Some months ago, I decided to run a big ChromoPainter analysis of the Eurasian samples I have. I removed from my dataset not only all Sub-Saharan Africans, but also North Africans and anyone else with more than 2% African admixture (which unfortunately included me).

Since the number of samples was still too large, I picked 25 random individuals from each non-South-Asian ethnicity while keeping all South Asians. I also tried to remove all close relatives and those with a high missing genotyping rate.

In the end, I had 254,576 SNPs for 2,001 samples belonging to 197 ethnic groups.

I ran ShapeIT to phase their genomes and then ChromoPainter and fineStructure. The whole process took about 2 months.

Then I got busy and the results sat on my computer for more than a month.

Now let's look at the ChromoPainter/fineStructure analysis. Due to my time constraints, I am going to present them in several posts.

Today, let's look at the fineStructure clustering run on the chunkcount output of ChromoPainter. It divided the individuals into 203 populations. Here's the spreadsheet containing the group and individual population clustering.

And here is the dendrogram showing the relationship of the clusters/populations computed by fineStructure.

UPDATE: Better dendrograms

HarappaWorld Ancestral South Indian

Using the same method as I used for reference 3 admixture, I decided to guesstimate the Ancestral South Indian proportions, as given by Reich et al, for my HarappaWorld admixture run.

Basically, I used the 92 (out of the 96 samples Reich et al used) to find population averages for the South Indian component. Then, I used linear regression between the South Indian component average and Reich et al's estimate of Ancestral South Indian (ASI) ancestry. Since Reich et al actually list Ancestral North Indian percentages in their paper but their model is a two-ancestry ANI+ASI one, I simply calculated the ASI percentages as 100% minus ANI.

The correlation between Reich et al ASI and my HarappaWorld South Indian component for the relevant populations turns out to be 0.99277086.

And the linear regression fit for the data is:

ASI = 2.5218942 + 0.8104836 * S_INDIAN

where both ASI (Reich et al) and S_INDIAN (HarappaWorld) are given in percentages.

Of the individuals in HarappaWorld, I kept only those who had a South Indian component of at least 20% for computing the ASI proportions.

The resulting ASI percentages can be seen in a spreadsheet.

Please note that in the Group sheet, the averages are based on the samples which met the 20% South Indian component threshold. Thus, the 20% ASI in the Romanians is the average of the two Romanians who met the threshold out of a total of 16 Romanian samples.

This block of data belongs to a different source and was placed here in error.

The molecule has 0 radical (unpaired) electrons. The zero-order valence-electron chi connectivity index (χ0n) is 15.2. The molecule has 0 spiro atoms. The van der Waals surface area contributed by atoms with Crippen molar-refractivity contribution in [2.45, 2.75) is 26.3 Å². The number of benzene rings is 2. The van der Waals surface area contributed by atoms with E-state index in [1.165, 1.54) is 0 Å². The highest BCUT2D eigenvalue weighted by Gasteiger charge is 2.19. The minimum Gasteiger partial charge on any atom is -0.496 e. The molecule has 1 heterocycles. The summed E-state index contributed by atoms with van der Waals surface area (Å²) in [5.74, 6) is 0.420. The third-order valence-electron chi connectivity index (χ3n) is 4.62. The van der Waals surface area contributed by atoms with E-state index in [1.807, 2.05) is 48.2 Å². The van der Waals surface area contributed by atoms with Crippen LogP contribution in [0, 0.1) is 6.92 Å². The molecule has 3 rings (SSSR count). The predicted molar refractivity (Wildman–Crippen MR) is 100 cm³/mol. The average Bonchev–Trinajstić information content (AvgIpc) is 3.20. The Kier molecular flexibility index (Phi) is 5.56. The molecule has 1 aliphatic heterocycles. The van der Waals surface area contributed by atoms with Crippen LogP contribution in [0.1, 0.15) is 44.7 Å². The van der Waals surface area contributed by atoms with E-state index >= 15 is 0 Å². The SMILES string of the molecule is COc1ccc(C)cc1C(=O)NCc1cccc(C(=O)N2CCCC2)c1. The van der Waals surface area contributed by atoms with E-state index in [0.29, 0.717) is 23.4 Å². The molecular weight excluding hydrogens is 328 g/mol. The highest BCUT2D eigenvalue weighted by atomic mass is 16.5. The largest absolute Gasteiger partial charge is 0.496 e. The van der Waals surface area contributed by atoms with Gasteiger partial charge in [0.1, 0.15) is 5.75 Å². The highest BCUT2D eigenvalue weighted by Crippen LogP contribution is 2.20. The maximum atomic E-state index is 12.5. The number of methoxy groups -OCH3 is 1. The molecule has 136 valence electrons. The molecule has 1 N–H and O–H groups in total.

The individual results are available in the Individual sheet. These results are a little different from the estimates using reference 3. Thus, I would point out that these should be taken only as a rough estimate.

Participation Changes

Now that I have DIY HarappaWorld out, I am changing the participation requirements a little bit with somewhat different requirements for South Asians compared to other regions.

If you have any real ancestry from a South Asian origin, you are eligible to participate. Partial South Asian ancestry is okay. The list of countries of origin I count as South Asian are as follows:

  • Afghanistan
  • Bangladesh
  • Bhutan
  • India
  • Maldives
  • Nepal
  • Pakistan
  • Sri Lanka

Note that 2-3% South Asian from Dr. McDonald's BGA or Dodecad Project does not count as South Asian ancestry.

If you have all four of your grandparents from one of the following countries or regions, you can also send me your data.

  • Burma
  • Tibet
  • Uyghur from Xinjiang, China
  • Tajikistan
  • Kyrgyzstan
  • Kazakhstan
  • Uzbekistan
  • Turkmenistan
  • Iran
  • Turkey
  • Azerbaijan
  • Armenia
  • Georgia
  • North Caucasian Federal District, Russia
  • Iraq
  • Syria
  • Lebanon
  • Jordan

Relatives will only be accepted when they are a better replacement for current participants. For example, replacing a participant by his/her parents or his maternal uncle and paternal aunt gets us two unrelated participants (assuming, of course, that the two sides of the family are not related by blood). Another example could be if a participant is of partial South Asian ancestry and they get replaced by a relative who has more South Asian ancestry.

Everyone else can use DIY HarappaWorld. It's fairly easy to use on both Windows and Linux. The only hard part right now is that you have to install R to standardize your genome file. I might look into creating an executable for that to make it easier.

Finally, please be honest.